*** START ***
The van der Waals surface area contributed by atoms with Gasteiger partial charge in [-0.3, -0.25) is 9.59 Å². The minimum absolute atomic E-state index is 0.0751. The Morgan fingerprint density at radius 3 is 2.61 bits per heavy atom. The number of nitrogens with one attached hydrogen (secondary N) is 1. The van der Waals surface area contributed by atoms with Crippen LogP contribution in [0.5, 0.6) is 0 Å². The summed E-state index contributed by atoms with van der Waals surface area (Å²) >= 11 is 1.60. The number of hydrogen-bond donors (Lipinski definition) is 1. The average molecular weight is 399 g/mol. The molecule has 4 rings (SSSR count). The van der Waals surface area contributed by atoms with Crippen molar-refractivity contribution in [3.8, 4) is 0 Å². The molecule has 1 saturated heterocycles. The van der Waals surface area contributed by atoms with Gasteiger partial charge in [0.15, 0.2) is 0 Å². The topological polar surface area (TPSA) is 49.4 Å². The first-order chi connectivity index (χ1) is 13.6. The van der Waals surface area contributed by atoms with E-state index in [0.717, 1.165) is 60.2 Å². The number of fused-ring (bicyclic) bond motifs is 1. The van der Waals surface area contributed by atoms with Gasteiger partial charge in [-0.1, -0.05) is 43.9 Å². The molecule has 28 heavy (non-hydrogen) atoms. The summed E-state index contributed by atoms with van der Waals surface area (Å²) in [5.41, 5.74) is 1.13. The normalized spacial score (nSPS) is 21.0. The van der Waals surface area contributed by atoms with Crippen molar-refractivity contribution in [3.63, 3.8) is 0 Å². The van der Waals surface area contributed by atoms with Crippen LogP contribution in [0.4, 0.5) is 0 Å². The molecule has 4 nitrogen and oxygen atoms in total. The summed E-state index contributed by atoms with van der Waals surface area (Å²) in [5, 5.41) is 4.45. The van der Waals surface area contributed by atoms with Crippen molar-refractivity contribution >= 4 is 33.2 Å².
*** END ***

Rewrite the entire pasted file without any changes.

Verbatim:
The van der Waals surface area contributed by atoms with Gasteiger partial charge in [-0.3, -0.25) is 9.59 Å². The minimum absolute atomic E-state index is 0.0751. The Morgan fingerprint density at radius 3 is 2.61 bits per heavy atom. The number of nitrogens with one attached hydrogen (secondary N) is 1. The van der Waals surface area contributed by atoms with Crippen LogP contribution in [0.5, 0.6) is 0 Å². The summed E-state index contributed by atoms with van der Waals surface area (Å²) >= 11 is 1.60. The number of hydrogen-bond donors (Lipinski definition) is 1. The average molecular weight is 399 g/mol. The molecule has 4 rings (SSSR count). The van der Waals surface area contributed by atoms with Crippen molar-refractivity contribution in [3.8, 4) is 0 Å². The molecule has 1 saturated heterocycles. The van der Waals surface area contributed by atoms with Gasteiger partial charge in [0.15, 0.2) is 0 Å². The topological polar surface area (TPSA) is 49.4 Å². The first-order chi connectivity index (χ1) is 13.6. The van der Waals surface area contributed by atoms with E-state index in [0.717, 1.165) is 60.2 Å². The number of fused-ring (bicyclic) bond motifs is 1. The van der Waals surface area contributed by atoms with Gasteiger partial charge in [-0.1, -0.05) is 43.9 Å². The molecule has 28 heavy (non-hydrogen) atoms. The summed E-state index contributed by atoms with van der Waals surface area (Å²) in [5.41, 5.74) is 1.13. The normalized spacial score (nSPS) is 21.0. The van der Waals surface area contributed by atoms with Crippen molar-refractivity contribution in [3.63, 3.8) is 0 Å². The van der Waals surface area contributed by atoms with Crippen LogP contribution in [0.4, 0.5) is 0 Å². The molecule has 4 nitrogen and oxygen atoms in total. The summed E-state index contributed by atoms with van der Waals surface area (Å²) in [5, 5.41) is 4.45. The van der Waals surface area contributed by atoms with Crippen molar-refractivity contribution >= 4 is 33.2 Å².